VanEck To Launch Bitcoin Futures ETF On Nov. 16

VanEck To Launch Bitcoin Futures ETF On Nov. 16

The VanEck Bitcoin Strategy ETF will charge a 0.65% fee, compared to the 0.95% charged by ProShares and Valkyrie.

VanEck To Launch Bitcoin Futures ETF On Nov. 16

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In what could well mark the beginning of a "brutal" price war in the fledgling cryptocurrency exchange-traded fund industry, VanEck announced that it will launch its Bitcoin futures-based ETF on Tuesday, November 16. 

The VanEck Bitcoin Strategy ETF (XBTF) will list on the Cboe commodities exchange with a 65-basis-point fee — nearly one-third below what the two existing Bitcoin ETFs charge.

The announcement came just days after the U.S. Securities and Exchange Commission shot down its application for a physically settled Bitcoin ETF — one which is based on a basket of actual BTC rather than Bitcoin futures contracts, citing concerns about fraud and price manipulation in the Bitcoin market.

The VanEck Bitcoin Strategy ETF's management fee of 65 basis points — 0.65% — compares with the 95-basis-point fees charged by the ProShares Bitcoin Strategy ETF (BITO) and Valkyrie Investments' Bitcoin Fund (BTF).
VanEck was pretty open about starting a price war, titling its press release "Lowest Cost Bitcoin-Linked ETF to Launch on November 16."
ProShares launched first, on Oct. 19, and saw $1 billion traded on its first day alone. 
When VanEck announced the plan on October 25, ETF Store President Nathan Geraci told the Financial Times, that while "BITO has already accrued a huge advantage as first mover… at the end of the day, Bitcoin futures ETFs are commodity products. Costs matter and I expect a brutal fee war to play out in this category. [This] is the opening salvo in what will be a ruthless, ongoing fee competition."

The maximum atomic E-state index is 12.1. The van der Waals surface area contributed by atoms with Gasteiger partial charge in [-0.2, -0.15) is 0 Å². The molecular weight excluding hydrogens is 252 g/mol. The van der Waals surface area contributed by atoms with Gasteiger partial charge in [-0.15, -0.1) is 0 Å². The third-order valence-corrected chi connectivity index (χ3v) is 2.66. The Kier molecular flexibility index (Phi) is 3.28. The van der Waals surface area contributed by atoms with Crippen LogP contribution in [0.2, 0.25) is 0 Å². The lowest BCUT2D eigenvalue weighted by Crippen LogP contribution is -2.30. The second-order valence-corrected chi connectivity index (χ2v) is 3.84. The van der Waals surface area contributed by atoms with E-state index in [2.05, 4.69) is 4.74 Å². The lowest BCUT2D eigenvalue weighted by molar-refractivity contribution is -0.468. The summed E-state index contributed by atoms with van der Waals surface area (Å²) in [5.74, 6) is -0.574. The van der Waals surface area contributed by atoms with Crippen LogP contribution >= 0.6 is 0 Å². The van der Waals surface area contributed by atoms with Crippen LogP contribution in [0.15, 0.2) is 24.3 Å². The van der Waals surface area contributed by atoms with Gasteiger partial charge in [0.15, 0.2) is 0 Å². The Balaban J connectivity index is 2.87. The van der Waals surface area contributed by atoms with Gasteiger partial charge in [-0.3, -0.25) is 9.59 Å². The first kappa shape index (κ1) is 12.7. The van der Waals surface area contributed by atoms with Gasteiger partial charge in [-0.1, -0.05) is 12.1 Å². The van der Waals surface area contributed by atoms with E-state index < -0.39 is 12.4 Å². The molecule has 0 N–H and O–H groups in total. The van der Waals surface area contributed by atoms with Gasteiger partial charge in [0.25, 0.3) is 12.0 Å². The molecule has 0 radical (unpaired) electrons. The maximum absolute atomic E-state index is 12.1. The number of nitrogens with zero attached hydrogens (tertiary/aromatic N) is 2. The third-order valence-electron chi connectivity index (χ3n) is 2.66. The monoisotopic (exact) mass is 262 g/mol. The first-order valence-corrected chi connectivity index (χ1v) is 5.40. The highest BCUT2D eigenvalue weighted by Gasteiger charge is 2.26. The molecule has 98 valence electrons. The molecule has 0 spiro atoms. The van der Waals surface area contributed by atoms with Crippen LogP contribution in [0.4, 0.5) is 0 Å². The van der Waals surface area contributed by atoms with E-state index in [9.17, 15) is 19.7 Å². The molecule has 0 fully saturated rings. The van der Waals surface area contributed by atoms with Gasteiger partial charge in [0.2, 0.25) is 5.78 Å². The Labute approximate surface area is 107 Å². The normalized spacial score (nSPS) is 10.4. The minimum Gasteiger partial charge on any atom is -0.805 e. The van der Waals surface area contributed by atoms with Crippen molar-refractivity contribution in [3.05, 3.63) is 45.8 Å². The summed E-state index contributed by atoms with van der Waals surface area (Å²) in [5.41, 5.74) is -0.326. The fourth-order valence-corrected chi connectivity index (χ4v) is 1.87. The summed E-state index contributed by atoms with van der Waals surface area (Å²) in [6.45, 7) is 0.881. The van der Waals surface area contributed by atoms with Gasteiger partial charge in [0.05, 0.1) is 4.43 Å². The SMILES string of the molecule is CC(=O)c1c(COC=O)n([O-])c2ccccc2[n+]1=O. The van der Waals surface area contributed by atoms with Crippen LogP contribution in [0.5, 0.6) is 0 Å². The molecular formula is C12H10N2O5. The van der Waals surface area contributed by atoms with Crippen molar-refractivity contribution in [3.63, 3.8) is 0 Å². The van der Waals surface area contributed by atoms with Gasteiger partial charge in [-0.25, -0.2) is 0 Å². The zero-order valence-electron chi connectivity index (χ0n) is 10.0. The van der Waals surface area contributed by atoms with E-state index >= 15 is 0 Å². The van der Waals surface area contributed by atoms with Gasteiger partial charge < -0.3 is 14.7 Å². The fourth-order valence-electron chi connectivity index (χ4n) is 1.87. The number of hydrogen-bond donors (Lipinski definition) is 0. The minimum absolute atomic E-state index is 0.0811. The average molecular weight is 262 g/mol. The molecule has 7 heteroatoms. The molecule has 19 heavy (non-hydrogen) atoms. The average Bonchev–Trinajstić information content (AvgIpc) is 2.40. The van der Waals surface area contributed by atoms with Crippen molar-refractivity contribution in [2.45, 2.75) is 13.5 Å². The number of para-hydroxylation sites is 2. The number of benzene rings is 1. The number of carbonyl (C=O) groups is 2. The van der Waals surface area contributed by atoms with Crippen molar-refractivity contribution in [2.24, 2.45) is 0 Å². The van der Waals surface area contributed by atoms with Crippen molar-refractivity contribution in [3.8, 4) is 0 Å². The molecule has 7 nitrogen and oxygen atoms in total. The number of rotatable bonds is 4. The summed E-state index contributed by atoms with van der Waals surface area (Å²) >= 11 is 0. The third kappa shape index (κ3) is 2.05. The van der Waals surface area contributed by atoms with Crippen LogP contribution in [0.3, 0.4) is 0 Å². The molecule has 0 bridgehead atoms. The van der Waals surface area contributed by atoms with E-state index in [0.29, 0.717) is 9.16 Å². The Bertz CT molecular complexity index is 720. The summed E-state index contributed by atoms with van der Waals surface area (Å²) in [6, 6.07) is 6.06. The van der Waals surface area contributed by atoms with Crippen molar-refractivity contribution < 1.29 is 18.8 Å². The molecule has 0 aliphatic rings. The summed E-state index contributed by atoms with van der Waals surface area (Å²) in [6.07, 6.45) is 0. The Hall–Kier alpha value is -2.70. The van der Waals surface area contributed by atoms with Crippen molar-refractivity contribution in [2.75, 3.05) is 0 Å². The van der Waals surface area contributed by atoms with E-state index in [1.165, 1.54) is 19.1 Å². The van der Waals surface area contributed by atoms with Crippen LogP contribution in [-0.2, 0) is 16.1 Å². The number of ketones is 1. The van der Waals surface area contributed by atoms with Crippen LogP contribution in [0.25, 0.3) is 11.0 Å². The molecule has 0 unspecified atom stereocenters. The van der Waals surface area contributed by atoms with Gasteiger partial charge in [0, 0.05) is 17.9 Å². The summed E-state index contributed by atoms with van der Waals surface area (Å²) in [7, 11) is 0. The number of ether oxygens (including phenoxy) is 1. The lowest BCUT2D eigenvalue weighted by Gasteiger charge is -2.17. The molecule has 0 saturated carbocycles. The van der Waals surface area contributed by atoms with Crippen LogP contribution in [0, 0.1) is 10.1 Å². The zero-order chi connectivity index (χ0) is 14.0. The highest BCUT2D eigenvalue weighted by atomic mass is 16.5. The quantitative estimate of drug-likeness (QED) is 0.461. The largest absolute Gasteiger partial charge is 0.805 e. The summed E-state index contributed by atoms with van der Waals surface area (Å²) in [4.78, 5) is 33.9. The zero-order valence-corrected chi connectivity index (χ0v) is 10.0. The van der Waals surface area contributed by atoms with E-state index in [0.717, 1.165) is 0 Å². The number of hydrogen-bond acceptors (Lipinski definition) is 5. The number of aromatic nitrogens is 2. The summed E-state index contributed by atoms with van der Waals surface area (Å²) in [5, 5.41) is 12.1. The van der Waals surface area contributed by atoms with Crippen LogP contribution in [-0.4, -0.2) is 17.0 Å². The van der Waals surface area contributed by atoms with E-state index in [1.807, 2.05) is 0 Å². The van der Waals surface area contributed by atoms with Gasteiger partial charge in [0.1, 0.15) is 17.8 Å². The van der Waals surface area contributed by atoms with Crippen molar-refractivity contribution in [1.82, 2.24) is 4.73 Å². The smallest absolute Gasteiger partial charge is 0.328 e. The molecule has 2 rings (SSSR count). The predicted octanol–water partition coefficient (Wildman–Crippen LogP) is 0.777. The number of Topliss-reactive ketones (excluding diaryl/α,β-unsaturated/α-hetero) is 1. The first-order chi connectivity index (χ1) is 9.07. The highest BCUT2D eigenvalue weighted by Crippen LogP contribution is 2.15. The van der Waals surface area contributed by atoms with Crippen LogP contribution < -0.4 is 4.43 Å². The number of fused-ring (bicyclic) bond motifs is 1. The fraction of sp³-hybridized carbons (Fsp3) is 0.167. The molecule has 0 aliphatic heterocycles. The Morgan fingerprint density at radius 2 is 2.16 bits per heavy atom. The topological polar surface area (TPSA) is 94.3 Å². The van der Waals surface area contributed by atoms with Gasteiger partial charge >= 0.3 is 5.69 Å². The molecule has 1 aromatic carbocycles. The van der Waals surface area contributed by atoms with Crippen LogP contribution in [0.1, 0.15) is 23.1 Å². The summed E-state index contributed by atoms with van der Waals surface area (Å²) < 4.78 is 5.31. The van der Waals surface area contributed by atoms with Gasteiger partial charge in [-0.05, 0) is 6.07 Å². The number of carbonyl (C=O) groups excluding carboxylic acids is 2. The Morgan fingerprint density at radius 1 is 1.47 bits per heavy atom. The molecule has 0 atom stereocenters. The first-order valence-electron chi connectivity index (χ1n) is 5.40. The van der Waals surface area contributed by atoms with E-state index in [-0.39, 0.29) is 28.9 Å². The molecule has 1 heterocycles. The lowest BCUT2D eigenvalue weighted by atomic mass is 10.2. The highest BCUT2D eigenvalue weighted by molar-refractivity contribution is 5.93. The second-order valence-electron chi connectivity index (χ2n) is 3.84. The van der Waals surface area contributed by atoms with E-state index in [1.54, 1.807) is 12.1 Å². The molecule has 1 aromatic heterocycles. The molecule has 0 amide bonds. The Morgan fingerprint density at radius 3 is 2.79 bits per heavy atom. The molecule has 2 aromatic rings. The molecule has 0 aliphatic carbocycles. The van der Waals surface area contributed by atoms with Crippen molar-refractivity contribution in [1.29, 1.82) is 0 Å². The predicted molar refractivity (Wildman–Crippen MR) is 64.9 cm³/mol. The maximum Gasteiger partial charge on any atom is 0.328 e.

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The Future is Now

On November 12, the SEC turned down the physically backed VanEck Bitcoin Trust ETF, saying the company hadn't proved to the commission's satisfaction that its structure would "prevent fraudulent and manipulative acts and practices" or sufficiently "protect investors and the public interest."

That was expected, as newly appointed SEC Chairman Gary Gensler had made fairly clear that he preferred futures-based Bitcoin ETFs, which he feels are harder to manipulate.

Among the seven concerns the SEC had about the Bitcoin market's price integrity were "wash" trading, price manipulation by "whales" with extremely large holdings, and the hacking of Bitcoin exchanges.

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